From Regional Economic Communities to a Continental Free Trade Area
The establishment of the Continental Free Trade Area (CFTA) presents major opportunities and challenges to boost intra-African trade.
Expanded markets for African goods and services, unobstructed factor movements (i.e. labor, capital, and other factors) and the reallocation of resources should promote economic diversification, structural transformation, technological development and the enhancement of local human capital.
The CFTA, if fully implemented, could increase intra-African trade significantly and promote structural transformation by providing a lever to industrial development in African economies.
In this context, this report seeks to enhance knowledge among policymakers, experts and private sector stakeholders on essential policies and measures for establishing the CFTA and boost regional supply chains in not only agricultural commodities but also processed food products.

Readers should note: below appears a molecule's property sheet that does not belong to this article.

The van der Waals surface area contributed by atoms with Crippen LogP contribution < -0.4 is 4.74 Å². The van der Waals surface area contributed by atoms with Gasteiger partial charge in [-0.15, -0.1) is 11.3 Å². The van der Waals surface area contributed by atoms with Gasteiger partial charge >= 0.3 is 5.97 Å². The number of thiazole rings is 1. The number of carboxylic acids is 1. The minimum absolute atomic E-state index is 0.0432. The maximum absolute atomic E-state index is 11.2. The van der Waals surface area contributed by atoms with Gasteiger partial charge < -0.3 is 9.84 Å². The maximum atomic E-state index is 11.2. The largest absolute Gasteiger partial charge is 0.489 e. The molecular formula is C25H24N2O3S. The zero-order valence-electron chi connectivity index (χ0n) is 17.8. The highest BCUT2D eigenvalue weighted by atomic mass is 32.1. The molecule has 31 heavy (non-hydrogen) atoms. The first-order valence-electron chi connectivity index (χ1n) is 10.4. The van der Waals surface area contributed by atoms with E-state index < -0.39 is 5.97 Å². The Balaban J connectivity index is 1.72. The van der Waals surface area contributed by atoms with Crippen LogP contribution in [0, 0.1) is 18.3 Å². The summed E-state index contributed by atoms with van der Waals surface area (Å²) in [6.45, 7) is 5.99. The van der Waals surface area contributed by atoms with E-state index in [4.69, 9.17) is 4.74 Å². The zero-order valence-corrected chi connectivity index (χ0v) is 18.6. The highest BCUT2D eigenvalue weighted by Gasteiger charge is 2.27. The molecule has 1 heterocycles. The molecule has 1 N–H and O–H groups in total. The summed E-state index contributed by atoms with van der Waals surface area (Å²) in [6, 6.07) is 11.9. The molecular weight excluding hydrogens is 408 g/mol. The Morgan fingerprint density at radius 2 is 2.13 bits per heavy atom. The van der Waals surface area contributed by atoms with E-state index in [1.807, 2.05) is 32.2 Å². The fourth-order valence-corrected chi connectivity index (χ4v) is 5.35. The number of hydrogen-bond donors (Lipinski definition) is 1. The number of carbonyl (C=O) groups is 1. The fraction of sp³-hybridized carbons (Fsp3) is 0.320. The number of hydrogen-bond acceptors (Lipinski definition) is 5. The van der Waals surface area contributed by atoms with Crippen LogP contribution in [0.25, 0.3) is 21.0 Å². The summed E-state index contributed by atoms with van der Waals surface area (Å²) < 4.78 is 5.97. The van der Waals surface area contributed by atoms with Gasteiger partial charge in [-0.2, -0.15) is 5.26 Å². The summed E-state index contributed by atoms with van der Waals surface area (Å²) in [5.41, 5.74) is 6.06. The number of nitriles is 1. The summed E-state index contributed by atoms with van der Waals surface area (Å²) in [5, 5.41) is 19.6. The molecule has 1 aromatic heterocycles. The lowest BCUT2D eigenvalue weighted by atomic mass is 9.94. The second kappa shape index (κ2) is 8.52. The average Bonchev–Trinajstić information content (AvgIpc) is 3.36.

This has been done through network analysis, which allows visualizing which country has competitive advantage over others in each trade agreement or regional context, as well as highlight overlapping regional agreements and identify trade hubs within Africa.
The report then carries out a specific analysis of agricultural products identified in the Abuja declaration and in other literature sources as being of interest.
The ultimate purpose of this work is to inform African policy-makers with strategic tools to assist trade negotiations and agricultural policy design.
Its focus is on the eight Regional Economic Communities that exist in Africa, as they do not only constitute key building blocks for economic integration, but are also important actors working in collaboration with the AU in ensuring peace and stability in their regions.